Sri Lanka has taken your breath away. You saw colonial heritage sites in Colombo, gorgeous beaches around Galle, tea plantations outside of Kandy, and an ancient kingdom in Dambulla. Most people would end their island tour there and either begin the long flights home or extend their trip southwest into the Maldives. But there’s one more place in this Indian Ocean country that you’ve been dying to see.
Gal Oya National Park is more than 300 kilometers from Colombo near the east coast of Sri Lanka. Though the park was established in 1954, it’s been largely overlooked, some would say forgotten, since then. That also means that the mountain forests and the savanna grasslands have remained mostly untouched. The park is centered around Senanayake Samudraya, the largest reservoir in the country. It’s home to small islands, nesting birds, huge reptiles, and the endangered Sri Lankan elephant. The latter sparked your interest in this remote part of the island.
But once you started researching Gal Oya, a little lodge turned your dream into an actual possibility. Gal Oya Lodge sits on 20 acres of land on the northwest corner of the park. It was built in between groves of mara and teaks trees. Large gardens are full of chillies. The steep surrounding mountains are usually capped with thick clouds. While its open-to-the-elements buildings feature furniture made by local village craftsmen, high ilux roofs, and plenty of comfortable spots to enjoy the stunning views around you.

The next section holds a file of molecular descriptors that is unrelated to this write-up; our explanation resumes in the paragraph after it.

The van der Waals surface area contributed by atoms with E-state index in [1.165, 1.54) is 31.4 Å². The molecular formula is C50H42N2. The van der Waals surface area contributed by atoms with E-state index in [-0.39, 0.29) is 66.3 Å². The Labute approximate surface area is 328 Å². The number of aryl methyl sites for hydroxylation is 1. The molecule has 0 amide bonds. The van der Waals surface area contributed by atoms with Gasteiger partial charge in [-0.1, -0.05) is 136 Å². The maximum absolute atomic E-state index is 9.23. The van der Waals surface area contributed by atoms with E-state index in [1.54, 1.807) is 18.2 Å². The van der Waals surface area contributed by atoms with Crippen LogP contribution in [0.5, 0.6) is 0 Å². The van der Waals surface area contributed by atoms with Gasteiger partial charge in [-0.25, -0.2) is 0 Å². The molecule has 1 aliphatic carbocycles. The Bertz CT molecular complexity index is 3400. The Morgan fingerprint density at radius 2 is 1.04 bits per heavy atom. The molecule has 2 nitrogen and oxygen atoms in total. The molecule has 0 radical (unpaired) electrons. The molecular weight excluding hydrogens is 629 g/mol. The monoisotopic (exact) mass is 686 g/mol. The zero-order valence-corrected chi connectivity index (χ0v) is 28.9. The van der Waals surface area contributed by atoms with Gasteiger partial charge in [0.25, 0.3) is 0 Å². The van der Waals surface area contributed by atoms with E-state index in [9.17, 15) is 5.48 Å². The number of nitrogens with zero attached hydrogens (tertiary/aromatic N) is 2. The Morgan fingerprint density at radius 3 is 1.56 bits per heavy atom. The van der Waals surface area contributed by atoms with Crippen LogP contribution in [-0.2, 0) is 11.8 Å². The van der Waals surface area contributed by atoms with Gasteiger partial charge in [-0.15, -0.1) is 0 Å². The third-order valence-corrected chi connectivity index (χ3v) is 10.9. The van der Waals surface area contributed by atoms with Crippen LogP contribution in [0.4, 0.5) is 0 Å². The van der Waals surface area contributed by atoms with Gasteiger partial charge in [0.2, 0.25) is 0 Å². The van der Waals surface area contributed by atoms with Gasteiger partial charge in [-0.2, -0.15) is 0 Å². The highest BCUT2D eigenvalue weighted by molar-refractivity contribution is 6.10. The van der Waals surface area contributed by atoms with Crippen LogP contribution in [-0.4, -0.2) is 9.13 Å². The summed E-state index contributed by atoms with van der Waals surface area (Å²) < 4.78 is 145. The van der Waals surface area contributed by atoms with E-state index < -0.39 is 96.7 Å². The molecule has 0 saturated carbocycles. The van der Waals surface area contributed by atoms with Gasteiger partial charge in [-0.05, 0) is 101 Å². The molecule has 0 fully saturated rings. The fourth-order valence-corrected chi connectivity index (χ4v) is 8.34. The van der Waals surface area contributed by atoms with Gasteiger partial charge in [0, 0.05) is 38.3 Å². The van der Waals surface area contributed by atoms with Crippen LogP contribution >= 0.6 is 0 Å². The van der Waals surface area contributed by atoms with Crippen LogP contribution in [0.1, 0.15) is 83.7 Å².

You arrive to find a lodge that not only meets, but greatly exceeds, your expectations. You’re welcomed with a cold towel and a glass of iced tea. From the lounge area, you can see a cerulean pool that’s ringed by green grass and blue-cushioned sun loungers. Eight bungalows sit below the lodge. At 800 square feet, yours is larger than your city apartment. It has cool concrete floors, a spacious living room, and a king-sized bed in the bedroom. Floor-to-ceiling windows look out onto the veranda. Plus the bathroom has both an indoor and outdoor shower. It will be a very comfortable spot to return to after searching for animals on safaris.
You head out by foot, in a jeep, and on a boat for these safaris. During a nature walk, you see breathtaking panoramic views of the quiet countryside and meet Veddas, aboriginal people who still use traps, instead of guns, to catch their food. On a jungle drive, you head toward the Nigala River, which flows under a large boulder field, for a picnic along the sandy riverbank.
But your favorite is the river cruise. From the slow-moving boat, you watch two spotted Sri Lankan axis deer drink from the edge of the water. They, in turn, are being watched by a huge mugger crocodile. A black Indian cormorant sits on a dangling tree branch. While, up ahead, a foraging Sri Lankan elephant is slowly making its way toward the water. The boat stops moving, and you hold your breath. The elephant keeps moving closer and closer to the water. Instead of stopping at the edge though, it crashes into the water and starts swimming toward another island. The last stop on your Sri Lanka trip ends up being the absolute highlight.